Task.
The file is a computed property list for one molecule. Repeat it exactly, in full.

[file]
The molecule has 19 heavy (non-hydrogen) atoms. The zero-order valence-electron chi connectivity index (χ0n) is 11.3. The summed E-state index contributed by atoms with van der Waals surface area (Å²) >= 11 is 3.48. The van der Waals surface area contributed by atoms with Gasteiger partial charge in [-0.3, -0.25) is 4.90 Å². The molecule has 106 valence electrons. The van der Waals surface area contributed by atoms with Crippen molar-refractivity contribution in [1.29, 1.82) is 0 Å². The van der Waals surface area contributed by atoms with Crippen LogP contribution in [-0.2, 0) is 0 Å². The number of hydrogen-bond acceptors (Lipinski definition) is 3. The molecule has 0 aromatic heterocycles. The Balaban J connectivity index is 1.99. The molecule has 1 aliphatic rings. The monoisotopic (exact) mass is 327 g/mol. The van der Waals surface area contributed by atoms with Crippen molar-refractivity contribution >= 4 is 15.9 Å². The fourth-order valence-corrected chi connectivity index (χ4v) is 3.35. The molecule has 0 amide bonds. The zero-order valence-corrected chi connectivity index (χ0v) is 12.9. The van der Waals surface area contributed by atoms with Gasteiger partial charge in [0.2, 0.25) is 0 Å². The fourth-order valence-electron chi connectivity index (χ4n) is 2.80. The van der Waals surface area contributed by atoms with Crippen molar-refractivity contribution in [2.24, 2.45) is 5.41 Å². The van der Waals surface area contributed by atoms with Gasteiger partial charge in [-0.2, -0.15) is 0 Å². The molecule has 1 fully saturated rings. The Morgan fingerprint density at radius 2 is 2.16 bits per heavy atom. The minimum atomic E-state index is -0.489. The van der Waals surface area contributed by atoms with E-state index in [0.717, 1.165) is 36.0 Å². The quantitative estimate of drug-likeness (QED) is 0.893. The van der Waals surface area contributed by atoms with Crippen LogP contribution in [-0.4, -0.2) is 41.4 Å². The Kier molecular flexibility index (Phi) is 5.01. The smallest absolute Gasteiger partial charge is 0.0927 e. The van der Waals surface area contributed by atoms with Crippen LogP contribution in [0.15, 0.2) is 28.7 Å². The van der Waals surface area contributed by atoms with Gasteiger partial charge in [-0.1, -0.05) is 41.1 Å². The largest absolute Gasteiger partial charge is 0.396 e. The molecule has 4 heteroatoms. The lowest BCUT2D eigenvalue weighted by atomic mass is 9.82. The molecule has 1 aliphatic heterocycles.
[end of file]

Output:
The molecule has 19 heavy (non-hydrogen) atoms. The zero-order valence-electron chi connectivity index (χ0n) is 11.3. The summed E-state index contributed by atoms with van der Waals surface area (Å²) >= 11 is 3.48. The van der Waals surface area contributed by atoms with Gasteiger partial charge in [-0.3, -0.25) is 4.90 Å². The molecule has 106 valence electrons. The van der Waals surface area contributed by atoms with Crippen molar-refractivity contribution in [1.29, 1.82) is 0 Å². The van der Waals surface area contributed by atoms with Crippen LogP contribution in [-0.2, 0) is 0 Å². The number of hydrogen-bond acceptors (Lipinski definition) is 3. The molecule has 0 aromatic heterocycles. The Balaban J connectivity index is 1.99. The molecule has 1 aliphatic rings. The monoisotopic (exact) mass is 327 g/mol. The van der Waals surface area contributed by atoms with Crippen molar-refractivity contribution >= 4 is 15.9 Å². The fourth-order valence-corrected chi connectivity index (χ4v) is 3.35. The molecule has 0 amide bonds. The zero-order valence-corrected chi connectivity index (χ0v) is 12.9. The van der Waals surface area contributed by atoms with Gasteiger partial charge in [0.2, 0.25) is 0 Å². The fourth-order valence-electron chi connectivity index (χ4n) is 2.80. The van der Waals surface area contributed by atoms with Crippen molar-refractivity contribution in [2.24, 2.45) is 5.41 Å². The van der Waals surface area contributed by atoms with Gasteiger partial charge in [-0.2, -0.15) is 0 Å². The molecule has 1 fully saturated rings. The Morgan fingerprint density at radius 2 is 2.16 bits per heavy atom. The minimum atomic E-state index is -0.489. The van der Waals surface area contributed by atoms with E-state index in [0.717, 1.165) is 36.0 Å². The quantitative estimate of drug-likeness (QED) is 0.893. The van der Waals surface area contributed by atoms with Crippen LogP contribution in [-0.4, -0.2) is 41.4 Å². The Kier molecular flexibility index (Phi) is 5.01. The smallest absolute Gasteiger partial charge is 0.0927 e. The van der Waals surface area contributed by atoms with Crippen LogP contribution in [0.15, 0.2) is 28.7 Å². The van der Waals surface area contributed by atoms with Gasteiger partial charge in [-0.1, -0.05) is 41.1 Å². The largest absolute Gasteiger partial charge is 0.396 e. The molecule has 4 heteroatoms. The lowest BCUT2D eigenvalue weighted by atomic mass is 9.82. The molecule has 1 aliphatic heterocycles.